And the tobacco we cut . . . At the end of the day,
We’d marvel at what we accomplished.
It’s hard to think of Doug Wallin and not smile. One of my first times around him, I helped him and his brother Jack hang tobacco in the barn next to their cabin on Crain Branch. Doug was high in the barn, moving between the top two tier poles. I was new to the work and he didn't want me handling the heavy sticks of burley while up too high in the barn. After we got into a rhythm with the passing of the tobacco, Doug began singing. His voice echoed from the tin roof and filled the barn with his unique soft voice, eloquent phrasing and unaffected style. It gave me goosebumps and made me smile back then and does the same thing now as I write about it.
Doug always made me smile. He was a bit of a jokester and player of pranks as his father, Lee Wallin, was noted to be. He had a song to fit most any occasion and reputedly knew over 300 ballads and songs. Doug could be cantankerous and suspicious and he didn't suffer fools or what he perceived as disrespect. When his mind was made up about something or someone, he wouldn't change it. He would quickly drop an offender from his life. He was an incredibly gifted singer, many say the best Madison County has ever produced.
I was fortunate in that Doug’s mother Berzilla, Dellie Norton's 83 year old sister, really liked me. Her daughter Berthie once said her mother used to daydream about me, which I find amazing and flattering given our 55 year age difference. As is the case in any community that celebrates family as Madison County does, my relationship with Berzilla carried over to Doug and over the years we grew fond and comfortable with each other.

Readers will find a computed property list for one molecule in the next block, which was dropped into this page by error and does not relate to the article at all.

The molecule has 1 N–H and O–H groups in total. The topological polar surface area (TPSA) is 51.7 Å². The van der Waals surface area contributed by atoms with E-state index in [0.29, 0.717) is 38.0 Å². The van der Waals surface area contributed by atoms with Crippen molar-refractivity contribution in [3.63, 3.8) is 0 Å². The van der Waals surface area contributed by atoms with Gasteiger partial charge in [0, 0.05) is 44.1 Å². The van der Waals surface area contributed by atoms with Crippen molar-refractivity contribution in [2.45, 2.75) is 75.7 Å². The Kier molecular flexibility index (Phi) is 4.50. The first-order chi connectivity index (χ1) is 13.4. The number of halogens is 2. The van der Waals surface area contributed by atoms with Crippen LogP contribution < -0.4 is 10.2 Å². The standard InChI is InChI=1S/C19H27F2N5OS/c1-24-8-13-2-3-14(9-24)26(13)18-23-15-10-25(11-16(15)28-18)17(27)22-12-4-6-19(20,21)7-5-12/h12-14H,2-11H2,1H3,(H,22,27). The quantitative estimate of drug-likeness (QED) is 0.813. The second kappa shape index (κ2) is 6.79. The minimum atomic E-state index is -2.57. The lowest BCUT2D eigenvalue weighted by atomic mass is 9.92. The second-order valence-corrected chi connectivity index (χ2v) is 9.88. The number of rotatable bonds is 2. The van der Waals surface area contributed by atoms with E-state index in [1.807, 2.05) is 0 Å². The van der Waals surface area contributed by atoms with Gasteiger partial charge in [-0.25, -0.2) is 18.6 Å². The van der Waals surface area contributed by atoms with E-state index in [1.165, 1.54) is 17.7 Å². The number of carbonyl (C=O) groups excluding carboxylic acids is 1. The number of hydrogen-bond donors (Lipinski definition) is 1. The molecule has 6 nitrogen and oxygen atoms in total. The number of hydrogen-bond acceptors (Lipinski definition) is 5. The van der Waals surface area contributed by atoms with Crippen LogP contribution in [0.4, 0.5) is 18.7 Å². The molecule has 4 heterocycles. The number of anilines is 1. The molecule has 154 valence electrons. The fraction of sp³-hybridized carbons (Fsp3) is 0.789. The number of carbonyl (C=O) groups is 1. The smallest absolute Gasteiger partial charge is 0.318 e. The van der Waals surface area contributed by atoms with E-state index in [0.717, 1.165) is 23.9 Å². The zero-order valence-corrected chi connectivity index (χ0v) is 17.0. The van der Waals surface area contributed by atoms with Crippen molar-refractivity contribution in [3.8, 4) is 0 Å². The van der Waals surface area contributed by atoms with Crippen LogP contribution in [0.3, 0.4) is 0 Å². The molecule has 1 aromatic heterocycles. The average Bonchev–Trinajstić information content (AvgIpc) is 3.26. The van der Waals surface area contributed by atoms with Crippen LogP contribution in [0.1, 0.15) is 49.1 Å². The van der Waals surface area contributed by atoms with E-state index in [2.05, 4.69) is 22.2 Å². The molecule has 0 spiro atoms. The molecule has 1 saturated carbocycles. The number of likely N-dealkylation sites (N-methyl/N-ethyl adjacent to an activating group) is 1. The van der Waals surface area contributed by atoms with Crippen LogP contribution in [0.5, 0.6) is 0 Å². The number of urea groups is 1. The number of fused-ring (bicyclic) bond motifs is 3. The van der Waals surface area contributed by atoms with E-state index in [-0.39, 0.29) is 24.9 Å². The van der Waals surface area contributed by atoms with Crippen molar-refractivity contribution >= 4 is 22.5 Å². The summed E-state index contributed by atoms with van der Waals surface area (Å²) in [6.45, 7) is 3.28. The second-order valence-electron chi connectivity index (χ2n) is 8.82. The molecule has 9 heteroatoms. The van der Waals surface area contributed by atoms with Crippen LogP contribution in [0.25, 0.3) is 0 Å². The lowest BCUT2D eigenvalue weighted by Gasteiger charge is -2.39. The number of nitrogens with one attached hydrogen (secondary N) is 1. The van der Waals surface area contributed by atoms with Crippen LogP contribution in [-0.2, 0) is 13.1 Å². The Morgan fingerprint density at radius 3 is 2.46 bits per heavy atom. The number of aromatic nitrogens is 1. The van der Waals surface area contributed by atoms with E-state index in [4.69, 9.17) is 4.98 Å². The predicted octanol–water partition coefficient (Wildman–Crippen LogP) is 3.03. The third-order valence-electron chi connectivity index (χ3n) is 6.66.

Years later, after Berzilla died, and Jack was needing increased attention at the VA Hospital in Asheville, the brothers moved to a small apartment near the Marshall bypass. As much as I loved spending time at the cabin, listening to music and stories, eating, working, sitting on their porch, my favorite memory is from the time when they were living in town.
I stopped at Ingles on the way home today. I had Benny and Kate with me and walking through the canned food aisle we ran into Doug and Jack who were doing their weekly shopping. We visited for a time and talked briefly of their lives in town. I begged off, needing to get the kids home and fed, and told them I’d come by soon for a visit. As we turned to go, Doug and Jack both reached into their pants pockets and pulled out their wallets. They each found two one-dollar bills and ceremoniously presented one to each of the kids - a gesture so stunning in its simplicity and sheer goodwill.
Madison County Sheriff, E Y Ponder (center with tie) and deputies with confiscated marijuana crop, Marshall, Madison County, NC, 1979
In 1979 Madison County was one of the leading producers of marijuana in North Carolina, and the illegal crop was widely reported as the number one cash crop in the state. Madison was also the leading producer of burley tobacco in North Carolina.